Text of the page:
Saturday, May 29, 2021

Prom Night in Our Little Town

It’s been a long school year.

Here in Our Little Town, Local Businessman High School started out with face-to-face classes, eventually switched to fully online, and then went to a cohort system where half the school showed up on one day and half showed up on the next. It got them through the year, but a lot of things sort of went by the wayside in the process – extracurricular activities in particular.

So we were happy when they said that there would indeed be a senior prom this year. It would be held outdoors at the local gardens, during the day, and there would be no dancing allowed due to social distancing, but with vaccines becoming common among the intelligent and medically able it could be done safely.

You take your wins where you can get them.

Lauren and her Squad went as a group. You can do that now. Long gone are the days when you had to go as a couple or stay home. You can still go as a couple if you want to do so, but this is a generation that doesn’t date as much as previous generations did (seriously – there are studies on this and everything) and it’s just much more inclusive to go with your friends anyway.

The weather was not nearly as windy as when she went to the Other High School’s prom in the same place a couple of weeks earlier, but it was a bit rainy. Not that anyone minded, it seemed. Lauren found a lovely green dress and some Doc Martin sandals, Kim got corsages for her and her Bestie, and they all spent a happy morning getting ready for the main event.

I got to be the photographer.

I’m one of the few people left in the world who has an actual camera rather than simply relying on their phone, so the pictures tend to come out pretty well – or at least they do when the camera chooses to focus properly. But if you take enough of them then some of them will come out, and that’s just how digital photography works. I’m glad they ask me to take photos of these events.

We met at someone’s house, and a photo session of epic proportions ensued. It got a bit wet at times because of the rain, but spirits were high and that’s why you have umbrellas and towels.

Afterward we left them to their prom, and by all accounts they had a good time. They stayed for a while, then headed to Madison to walk around State Street for a bit in their finery, gathering compliments along the way, and then they went back to Our Little Town to spend the night together.

We actually left town while the prom was going on – Oliver, Kim and I drove out to Philadelphia to visit my mom, and Lauren joined us a couple of days later. This all happened a while ago now, though I'm just finding the time to write it down now. It’s a strange feeling to have kids old enough that you can say, “Here’s an airline ticket – I’ll pick you up at the terminal when you get in,” but a good one. Lauren kept us informed about their doings and we got to enjoy the prom vicariously, which honestly is what we would have done if we’d stayed home.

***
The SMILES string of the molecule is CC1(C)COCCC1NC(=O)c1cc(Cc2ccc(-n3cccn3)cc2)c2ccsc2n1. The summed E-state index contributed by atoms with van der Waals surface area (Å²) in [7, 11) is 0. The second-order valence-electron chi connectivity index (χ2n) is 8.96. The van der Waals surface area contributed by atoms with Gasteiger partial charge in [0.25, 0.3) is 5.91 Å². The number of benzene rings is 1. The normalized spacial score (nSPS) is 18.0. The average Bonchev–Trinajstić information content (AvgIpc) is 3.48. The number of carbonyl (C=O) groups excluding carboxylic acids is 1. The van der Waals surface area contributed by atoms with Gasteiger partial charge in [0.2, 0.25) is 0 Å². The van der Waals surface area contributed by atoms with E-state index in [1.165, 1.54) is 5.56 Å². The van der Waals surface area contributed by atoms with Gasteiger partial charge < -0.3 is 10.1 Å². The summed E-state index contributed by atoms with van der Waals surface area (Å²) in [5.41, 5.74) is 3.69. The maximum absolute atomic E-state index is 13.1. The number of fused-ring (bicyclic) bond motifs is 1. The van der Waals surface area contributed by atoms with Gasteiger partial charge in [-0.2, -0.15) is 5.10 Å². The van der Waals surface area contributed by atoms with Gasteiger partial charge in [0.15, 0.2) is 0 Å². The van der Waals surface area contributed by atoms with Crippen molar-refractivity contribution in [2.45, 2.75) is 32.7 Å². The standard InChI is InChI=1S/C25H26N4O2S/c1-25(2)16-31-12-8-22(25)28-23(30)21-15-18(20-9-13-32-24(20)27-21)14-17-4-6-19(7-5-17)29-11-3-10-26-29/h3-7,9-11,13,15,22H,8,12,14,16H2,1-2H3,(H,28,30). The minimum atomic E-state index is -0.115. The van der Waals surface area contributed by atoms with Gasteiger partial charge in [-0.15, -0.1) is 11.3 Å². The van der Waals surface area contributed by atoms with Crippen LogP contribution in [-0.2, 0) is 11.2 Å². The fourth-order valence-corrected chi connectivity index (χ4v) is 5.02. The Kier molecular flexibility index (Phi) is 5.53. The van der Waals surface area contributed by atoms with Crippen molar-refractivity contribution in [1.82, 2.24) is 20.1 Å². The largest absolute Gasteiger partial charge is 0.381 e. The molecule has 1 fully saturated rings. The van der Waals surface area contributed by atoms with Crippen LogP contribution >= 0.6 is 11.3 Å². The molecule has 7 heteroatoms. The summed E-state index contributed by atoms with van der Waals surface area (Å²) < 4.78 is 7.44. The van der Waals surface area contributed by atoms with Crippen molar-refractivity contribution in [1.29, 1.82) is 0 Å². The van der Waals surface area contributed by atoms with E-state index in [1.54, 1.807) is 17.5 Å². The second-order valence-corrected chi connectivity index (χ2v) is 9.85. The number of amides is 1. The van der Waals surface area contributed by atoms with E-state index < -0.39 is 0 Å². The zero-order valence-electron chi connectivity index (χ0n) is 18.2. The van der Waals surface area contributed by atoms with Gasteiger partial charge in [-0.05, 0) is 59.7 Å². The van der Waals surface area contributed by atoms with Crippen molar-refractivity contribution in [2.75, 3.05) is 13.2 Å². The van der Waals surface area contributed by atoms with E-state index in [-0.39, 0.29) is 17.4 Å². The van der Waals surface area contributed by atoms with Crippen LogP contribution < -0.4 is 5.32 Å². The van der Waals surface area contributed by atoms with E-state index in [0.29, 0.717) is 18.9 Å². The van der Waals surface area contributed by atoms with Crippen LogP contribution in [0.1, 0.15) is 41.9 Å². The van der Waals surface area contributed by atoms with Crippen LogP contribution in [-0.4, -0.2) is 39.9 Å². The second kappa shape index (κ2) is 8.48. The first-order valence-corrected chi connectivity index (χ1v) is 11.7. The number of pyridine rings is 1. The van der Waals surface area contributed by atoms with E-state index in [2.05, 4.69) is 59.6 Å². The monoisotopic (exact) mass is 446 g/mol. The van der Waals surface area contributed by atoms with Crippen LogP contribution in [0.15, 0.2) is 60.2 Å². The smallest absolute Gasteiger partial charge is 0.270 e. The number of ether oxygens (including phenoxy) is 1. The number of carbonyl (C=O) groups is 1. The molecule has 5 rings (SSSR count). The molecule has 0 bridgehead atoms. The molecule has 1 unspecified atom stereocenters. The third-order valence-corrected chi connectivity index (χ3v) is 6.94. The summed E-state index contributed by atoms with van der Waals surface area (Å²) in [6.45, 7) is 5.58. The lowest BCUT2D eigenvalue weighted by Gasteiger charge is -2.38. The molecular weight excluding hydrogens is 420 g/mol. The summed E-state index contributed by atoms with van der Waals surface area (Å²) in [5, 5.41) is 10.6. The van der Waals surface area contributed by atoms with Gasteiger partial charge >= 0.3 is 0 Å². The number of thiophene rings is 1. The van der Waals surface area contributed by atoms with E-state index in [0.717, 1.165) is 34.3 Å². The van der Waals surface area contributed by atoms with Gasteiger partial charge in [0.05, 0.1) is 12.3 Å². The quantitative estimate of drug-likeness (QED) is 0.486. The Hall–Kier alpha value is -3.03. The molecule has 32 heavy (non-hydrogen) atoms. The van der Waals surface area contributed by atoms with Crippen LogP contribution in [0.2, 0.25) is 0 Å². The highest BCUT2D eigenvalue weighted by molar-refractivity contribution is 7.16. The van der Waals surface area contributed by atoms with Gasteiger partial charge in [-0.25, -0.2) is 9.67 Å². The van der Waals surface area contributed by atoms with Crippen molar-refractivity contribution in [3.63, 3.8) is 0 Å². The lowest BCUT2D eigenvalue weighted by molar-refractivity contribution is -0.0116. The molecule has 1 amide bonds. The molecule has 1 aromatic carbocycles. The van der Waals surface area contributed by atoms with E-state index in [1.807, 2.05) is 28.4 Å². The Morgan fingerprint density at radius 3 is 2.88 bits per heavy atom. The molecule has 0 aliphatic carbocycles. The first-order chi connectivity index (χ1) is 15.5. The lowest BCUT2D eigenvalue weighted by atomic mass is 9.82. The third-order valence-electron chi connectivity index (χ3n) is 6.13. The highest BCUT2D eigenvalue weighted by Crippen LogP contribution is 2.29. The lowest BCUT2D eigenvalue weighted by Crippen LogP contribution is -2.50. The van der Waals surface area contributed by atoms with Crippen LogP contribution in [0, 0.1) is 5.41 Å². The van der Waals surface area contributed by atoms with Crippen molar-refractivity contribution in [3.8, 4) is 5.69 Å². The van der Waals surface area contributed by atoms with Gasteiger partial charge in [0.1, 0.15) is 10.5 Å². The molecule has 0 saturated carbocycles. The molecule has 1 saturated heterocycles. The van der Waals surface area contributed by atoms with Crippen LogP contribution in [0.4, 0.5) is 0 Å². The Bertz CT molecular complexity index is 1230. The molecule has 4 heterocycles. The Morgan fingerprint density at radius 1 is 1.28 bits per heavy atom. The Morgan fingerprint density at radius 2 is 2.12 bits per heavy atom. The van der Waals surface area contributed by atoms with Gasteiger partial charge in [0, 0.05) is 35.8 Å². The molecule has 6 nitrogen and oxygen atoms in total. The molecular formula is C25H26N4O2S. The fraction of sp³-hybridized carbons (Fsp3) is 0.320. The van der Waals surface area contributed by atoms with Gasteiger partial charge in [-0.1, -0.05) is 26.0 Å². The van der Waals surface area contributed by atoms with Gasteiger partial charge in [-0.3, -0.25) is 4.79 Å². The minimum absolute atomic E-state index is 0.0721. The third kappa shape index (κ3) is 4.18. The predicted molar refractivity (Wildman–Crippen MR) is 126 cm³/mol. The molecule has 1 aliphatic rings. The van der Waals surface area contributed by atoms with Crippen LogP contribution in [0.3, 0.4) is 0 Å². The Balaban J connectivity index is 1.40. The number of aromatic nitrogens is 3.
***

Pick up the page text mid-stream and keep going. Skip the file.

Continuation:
I’m going to miss the Squad. They’re good people, and with everyone graduating this year they’re all going to be scattered to the winds in their various colleges. They’ll get back together over holidays of course, but it was nice to have this event to share – a prom in a pandemic, perhaps not the one they thought they’d have when they started high school, but one that will perhaps give them stories to tell for a long time to come.

Happy Prom, Lauren!

Wednesday, May 26, 2021

Recognizing the Moment

We gathered around the table at my mom’s last Thursday, a throwback to old times.

Kim, Oliver, Lauren and I were there from Wisconsin, visiting my mom. We’d been there for almost a week by that point, and we were headed back to the midwest the next morning. My brother and his family came down from New York, in part because they were delivering my niece and nephew for us to take back to Wisconsin for some “cousin time” and in part because it’s been a year and a half since we all saw each other and we’re all vaccinated now so we can do such things without too much worry.

They got there late – New York City traffic can be phenomenally gridlocked even on a Thursday in May – but once we were all together it was as if we’d never been apart. It is one of the many things I love about my family, that we can gather together as a group and enjoy each other’s company comfortably no matter how much time has gone by since the last time we did that.

For a while there were two groups, one at the table and one on the couch, but eventually the two groups merged as they inevitably must.

There were stories. A few memes got passed around on various phones. There were snacks.

It’s been a long time since we gathered like that, and time and tide suggest that these opportunities are getting more finite as children grow into adults and adults age into elders. It is a gift to be able to recognize the good old days when you’re living through them, to try to fix the moment into your mind so you can recall it at some later date when the world is changed.